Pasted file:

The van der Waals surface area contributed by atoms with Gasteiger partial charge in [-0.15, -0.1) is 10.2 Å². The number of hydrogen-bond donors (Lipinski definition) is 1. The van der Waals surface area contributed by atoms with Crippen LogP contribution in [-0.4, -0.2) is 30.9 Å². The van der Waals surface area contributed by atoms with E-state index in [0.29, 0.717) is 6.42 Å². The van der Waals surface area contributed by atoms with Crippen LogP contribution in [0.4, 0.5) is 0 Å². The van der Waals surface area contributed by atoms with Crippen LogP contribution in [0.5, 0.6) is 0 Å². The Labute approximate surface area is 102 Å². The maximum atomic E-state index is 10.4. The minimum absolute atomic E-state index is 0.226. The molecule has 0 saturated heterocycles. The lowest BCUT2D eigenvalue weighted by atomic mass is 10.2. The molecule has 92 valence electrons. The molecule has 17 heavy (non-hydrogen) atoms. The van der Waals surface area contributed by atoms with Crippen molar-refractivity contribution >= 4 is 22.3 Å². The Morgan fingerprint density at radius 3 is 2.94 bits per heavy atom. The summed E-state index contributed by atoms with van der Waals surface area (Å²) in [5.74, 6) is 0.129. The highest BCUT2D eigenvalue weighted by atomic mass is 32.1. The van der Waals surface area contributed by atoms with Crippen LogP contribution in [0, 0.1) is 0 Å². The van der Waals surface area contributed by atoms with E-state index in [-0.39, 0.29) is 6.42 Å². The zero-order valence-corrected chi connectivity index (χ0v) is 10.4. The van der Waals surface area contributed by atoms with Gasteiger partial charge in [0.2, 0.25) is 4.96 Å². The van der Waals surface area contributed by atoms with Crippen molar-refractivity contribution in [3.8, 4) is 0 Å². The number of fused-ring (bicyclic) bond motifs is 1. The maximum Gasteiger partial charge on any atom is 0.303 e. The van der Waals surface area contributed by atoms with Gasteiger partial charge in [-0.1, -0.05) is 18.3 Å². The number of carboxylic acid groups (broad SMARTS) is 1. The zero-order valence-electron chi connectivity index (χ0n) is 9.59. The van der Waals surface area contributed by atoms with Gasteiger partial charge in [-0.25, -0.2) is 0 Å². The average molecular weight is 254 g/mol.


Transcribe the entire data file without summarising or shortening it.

The van der Waals surface area contributed by atoms with Gasteiger partial charge in [-0.15, -0.1) is 10.2 Å². The number of hydrogen-bond donors (Lipinski definition) is 1. The van der Waals surface area contributed by atoms with Crippen LogP contribution in [-0.4, -0.2) is 30.9 Å². The van der Waals surface area contributed by atoms with E-state index in [0.29, 0.717) is 6.42 Å². The van der Waals surface area contributed by atoms with Crippen LogP contribution in [0.4, 0.5) is 0 Å². The van der Waals surface area contributed by atoms with Crippen LogP contribution in [0.5, 0.6) is 0 Å². The Labute approximate surface area is 102 Å². The maximum atomic E-state index is 10.4. The minimum absolute atomic E-state index is 0.226. The molecule has 0 saturated heterocycles. The lowest BCUT2D eigenvalue weighted by atomic mass is 10.2. The molecule has 92 valence electrons. The molecule has 17 heavy (non-hydrogen) atoms. The van der Waals surface area contributed by atoms with Crippen molar-refractivity contribution >= 4 is 22.3 Å². The Morgan fingerprint density at radius 3 is 2.94 bits per heavy atom. The summed E-state index contributed by atoms with van der Waals surface area (Å²) in [5.74, 6) is 0.129. The highest BCUT2D eigenvalue weighted by atomic mass is 32.1. The van der Waals surface area contributed by atoms with Crippen LogP contribution in [0, 0.1) is 0 Å². The van der Waals surface area contributed by atoms with E-state index in [-0.39, 0.29) is 6.42 Å². The zero-order valence-corrected chi connectivity index (χ0v) is 10.4. The van der Waals surface area contributed by atoms with Gasteiger partial charge in [0.2, 0.25) is 4.96 Å². The van der Waals surface area contributed by atoms with Crippen molar-refractivity contribution in [3.8, 4) is 0 Å². The number of fused-ring (bicyclic) bond motifs is 1. The maximum Gasteiger partial charge on any atom is 0.303 e. The van der Waals surface area contributed by atoms with Gasteiger partial charge in [-0.1, -0.05) is 18.3 Å². The number of carboxylic acid groups (broad SMARTS) is 1. The zero-order valence-electron chi connectivity index (χ0n) is 9.59. The van der Waals surface area contributed by atoms with Gasteiger partial charge in [-0.25, -0.2) is 0 Å². The average molecular weight is 254 g/mol.